The Way of the Sashimi
The word “tao” is often translated into English as “the right way.” This word has suggested a personal code of behavior, even an entire worldview, within some Asian spiritual disciplines for thousands of years.
But in Fort Worth, circa 2008, it can also mean that a Japanese restaurant has quickly found its way with a skillful and varied menu of the raw and the cooked. As a belief system, Taoism has never ruled out success in business – so long as you sincerely apply the right mental and physical discipline. After just a couple of months in a busy storefront south of Hulen Mall, Sushi Tao has achieved an excellent harmony of attentive service, skillful presentation, and imaginative fare. So far as the turbulent restaurant industry goes, this joint seems to be following a time-tested lesson: Give the patrons the best you’ve got, and you’ll likely find that “right” path.
During the day, Sushi Tao is a dimly lit restaurant that gets brighter, albeit in an artful way, as the evening approaches. A loose, nursery-like mobile of red glass lamps is the ceiling centerpiece. At our meal, the servers hustled like battlefield medics to attend every table. Sushi Tao offers robata dishes – charcoal-grilled meat – as entrées and tantalizing appetizers. We began with negima: four squares of juicy but surprisingly un-fatty duck pieces sharing space on a wood skewer with tangy green scallions. Drizzled in a musky brown sauce, the duck engendered a Pavlovian response and was more of a choice amusement for the palate than a hearty, temporary hunger-neutralizer appetizer. It did the job in the flavor department, however.
The kani salad was basically a savory seafood slaw: long cords of thin, skinless cucumber mixed with threads of crab meat, tossed in a light mayo dressing with a hint of wasabi. A little crown of tobika – the tiny red-gold flying-fish eggs common in sushi – lent a crunchy charm to the item. The signature rolls were to die for, too, although they bucked the trend of some local sushi establishments by being modestly stuffed and lightly adorned. No gut-busters here but some real flavor champs. The Freedom Roll featured a pairing of lightly fried banana and crab meat – the banana delivered a soothing, non-desserty aftertaste – with a topping of shrimp and avocado slices, sprinkled with sesame seeds.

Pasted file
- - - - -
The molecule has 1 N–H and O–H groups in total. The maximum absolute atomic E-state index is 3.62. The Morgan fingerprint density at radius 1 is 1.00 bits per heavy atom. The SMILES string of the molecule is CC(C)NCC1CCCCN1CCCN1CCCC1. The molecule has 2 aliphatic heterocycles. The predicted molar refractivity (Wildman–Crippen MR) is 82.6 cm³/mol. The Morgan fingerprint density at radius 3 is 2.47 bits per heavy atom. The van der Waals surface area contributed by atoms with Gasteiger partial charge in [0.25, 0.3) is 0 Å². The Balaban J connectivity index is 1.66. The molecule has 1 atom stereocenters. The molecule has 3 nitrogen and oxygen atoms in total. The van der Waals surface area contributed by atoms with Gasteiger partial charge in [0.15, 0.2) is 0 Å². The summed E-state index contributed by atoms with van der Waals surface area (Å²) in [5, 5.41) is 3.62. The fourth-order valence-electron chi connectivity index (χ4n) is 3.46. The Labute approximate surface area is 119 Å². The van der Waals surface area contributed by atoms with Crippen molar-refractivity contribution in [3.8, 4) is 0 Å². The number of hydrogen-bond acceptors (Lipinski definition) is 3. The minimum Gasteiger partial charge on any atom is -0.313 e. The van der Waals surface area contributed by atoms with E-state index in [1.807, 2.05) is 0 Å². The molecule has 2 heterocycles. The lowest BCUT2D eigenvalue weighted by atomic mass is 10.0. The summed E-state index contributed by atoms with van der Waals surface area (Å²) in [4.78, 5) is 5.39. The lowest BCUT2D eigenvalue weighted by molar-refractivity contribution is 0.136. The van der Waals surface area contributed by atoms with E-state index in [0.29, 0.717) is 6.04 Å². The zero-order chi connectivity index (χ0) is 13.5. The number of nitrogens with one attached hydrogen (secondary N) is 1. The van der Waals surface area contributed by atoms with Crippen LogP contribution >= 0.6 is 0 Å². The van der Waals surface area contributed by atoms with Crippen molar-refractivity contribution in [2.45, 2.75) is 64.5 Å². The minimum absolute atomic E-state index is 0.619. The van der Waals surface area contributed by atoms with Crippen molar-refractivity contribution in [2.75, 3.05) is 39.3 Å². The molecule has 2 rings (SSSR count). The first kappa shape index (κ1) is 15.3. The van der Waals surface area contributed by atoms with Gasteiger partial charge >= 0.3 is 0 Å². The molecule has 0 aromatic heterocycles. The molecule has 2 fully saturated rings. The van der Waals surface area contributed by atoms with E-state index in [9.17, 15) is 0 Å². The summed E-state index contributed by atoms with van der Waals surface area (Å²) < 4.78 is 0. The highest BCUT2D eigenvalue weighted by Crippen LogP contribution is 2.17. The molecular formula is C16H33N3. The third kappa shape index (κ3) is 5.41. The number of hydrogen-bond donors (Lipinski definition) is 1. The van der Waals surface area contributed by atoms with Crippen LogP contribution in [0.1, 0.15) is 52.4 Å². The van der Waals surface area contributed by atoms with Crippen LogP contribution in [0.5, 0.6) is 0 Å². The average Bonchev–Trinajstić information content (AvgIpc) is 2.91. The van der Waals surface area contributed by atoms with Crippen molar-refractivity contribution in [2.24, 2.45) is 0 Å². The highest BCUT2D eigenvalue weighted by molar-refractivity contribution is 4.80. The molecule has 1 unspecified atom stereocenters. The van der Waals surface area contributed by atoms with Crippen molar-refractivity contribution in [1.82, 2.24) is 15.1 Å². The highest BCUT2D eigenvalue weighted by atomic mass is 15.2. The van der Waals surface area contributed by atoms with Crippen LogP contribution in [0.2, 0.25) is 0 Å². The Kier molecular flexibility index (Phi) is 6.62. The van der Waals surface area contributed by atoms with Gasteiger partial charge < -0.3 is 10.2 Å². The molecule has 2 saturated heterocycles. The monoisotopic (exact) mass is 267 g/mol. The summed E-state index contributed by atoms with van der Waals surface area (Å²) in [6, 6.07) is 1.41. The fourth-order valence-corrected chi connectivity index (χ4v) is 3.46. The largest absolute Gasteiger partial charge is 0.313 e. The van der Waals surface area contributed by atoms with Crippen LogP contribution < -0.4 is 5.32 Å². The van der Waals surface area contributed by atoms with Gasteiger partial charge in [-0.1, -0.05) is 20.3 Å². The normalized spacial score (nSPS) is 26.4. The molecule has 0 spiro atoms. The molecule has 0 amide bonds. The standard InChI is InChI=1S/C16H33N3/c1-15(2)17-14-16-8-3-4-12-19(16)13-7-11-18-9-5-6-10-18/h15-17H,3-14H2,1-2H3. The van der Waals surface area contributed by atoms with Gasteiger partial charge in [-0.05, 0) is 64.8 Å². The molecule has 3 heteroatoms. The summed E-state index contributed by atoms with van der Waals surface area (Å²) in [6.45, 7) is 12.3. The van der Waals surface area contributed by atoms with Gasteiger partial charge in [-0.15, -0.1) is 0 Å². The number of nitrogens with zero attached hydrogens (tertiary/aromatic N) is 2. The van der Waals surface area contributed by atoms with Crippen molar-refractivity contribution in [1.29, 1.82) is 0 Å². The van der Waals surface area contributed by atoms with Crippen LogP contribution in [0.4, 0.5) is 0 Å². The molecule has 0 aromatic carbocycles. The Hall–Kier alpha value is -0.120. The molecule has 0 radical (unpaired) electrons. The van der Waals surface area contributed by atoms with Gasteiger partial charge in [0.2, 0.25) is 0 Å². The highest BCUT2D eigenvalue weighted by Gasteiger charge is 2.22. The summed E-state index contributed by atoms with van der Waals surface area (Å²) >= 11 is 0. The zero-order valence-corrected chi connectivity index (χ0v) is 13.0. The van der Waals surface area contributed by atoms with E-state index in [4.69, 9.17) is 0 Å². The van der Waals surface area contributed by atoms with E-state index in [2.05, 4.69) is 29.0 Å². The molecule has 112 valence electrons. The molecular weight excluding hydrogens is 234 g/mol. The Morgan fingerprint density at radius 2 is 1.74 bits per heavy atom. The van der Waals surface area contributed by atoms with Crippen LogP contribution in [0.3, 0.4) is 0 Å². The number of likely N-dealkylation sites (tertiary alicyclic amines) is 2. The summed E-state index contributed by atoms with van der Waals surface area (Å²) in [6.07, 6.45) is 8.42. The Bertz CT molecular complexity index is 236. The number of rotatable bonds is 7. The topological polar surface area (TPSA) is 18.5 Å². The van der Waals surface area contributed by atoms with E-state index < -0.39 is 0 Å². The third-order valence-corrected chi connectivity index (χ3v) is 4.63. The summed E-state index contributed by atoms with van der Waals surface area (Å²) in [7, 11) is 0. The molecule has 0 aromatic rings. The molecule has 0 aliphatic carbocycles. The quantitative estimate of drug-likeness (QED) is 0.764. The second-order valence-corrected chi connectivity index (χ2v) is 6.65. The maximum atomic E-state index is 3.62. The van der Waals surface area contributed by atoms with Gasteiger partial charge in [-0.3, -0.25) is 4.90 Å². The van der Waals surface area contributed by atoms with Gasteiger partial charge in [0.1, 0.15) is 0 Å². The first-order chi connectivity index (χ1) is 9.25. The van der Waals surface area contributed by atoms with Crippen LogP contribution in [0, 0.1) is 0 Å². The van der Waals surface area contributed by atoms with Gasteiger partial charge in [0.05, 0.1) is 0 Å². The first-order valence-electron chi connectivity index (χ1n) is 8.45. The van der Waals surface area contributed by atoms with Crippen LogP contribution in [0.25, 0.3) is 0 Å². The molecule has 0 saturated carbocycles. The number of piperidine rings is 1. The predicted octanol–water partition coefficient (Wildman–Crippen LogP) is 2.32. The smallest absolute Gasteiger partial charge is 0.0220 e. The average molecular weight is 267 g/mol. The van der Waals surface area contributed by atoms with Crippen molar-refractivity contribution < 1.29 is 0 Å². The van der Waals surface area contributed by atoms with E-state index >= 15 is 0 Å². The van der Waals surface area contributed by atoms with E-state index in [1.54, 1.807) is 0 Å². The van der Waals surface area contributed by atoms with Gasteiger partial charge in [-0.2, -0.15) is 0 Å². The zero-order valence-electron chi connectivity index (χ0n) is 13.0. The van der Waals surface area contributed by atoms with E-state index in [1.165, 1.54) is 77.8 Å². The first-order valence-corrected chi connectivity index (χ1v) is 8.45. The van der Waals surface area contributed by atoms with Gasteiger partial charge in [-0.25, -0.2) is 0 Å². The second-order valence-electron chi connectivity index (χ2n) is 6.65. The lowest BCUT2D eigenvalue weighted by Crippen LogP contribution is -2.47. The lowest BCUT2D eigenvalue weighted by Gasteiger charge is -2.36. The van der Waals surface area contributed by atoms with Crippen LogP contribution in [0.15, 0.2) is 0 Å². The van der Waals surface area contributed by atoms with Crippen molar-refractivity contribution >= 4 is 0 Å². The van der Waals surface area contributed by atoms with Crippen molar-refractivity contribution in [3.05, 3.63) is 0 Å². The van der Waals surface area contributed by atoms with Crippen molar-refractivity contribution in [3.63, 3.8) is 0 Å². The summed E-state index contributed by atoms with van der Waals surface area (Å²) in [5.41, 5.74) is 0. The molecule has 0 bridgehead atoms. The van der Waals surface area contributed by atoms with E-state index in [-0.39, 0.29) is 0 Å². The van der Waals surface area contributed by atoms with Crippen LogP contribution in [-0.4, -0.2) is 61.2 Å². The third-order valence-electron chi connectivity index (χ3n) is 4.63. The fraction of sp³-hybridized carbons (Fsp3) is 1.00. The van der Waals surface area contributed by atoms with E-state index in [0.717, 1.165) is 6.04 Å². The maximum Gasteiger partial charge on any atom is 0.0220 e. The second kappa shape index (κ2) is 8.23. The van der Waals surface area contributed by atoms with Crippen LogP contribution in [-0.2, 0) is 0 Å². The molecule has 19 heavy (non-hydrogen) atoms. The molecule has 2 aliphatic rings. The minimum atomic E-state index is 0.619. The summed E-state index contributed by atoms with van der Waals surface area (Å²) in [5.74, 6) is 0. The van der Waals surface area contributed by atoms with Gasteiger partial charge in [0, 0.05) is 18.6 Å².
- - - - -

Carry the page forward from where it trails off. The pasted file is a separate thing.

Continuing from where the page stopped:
Lobster fans shouldn’t get too excited about the Mango Lobster Roll. The sumptuous crustacean is tempura-fried and packed in small bits alongside cream cheese and a sprinkling of smelt eggs. But the doughy, lightly sweet mango folded on top had the texture of a new, hard-to-define variety of sea fruit. The Hulen Roll was perhaps the sturdiest and tastiest of the bunch, with silken, bone-white tuna outside battling for taste supremacy with plump, almost translucent, wasabi-spiced scallops inside. The fare at Sushi Tao seems all about balance, contrast, and thoughtfully conceived combinations. There’s something spiritual in that, but pay a visit yourself and try to pin their mantra down.
4954 Overton Ridge Blvd, FW. 817-294-7200. Mon-Thu 11am-10pm, Fri & Sat 11am-11pm, Sun 1-9:30pm. All major credit cards accepted.
Kani salad $5.95
Negima robata $3.50
Mango lobster roll $13.95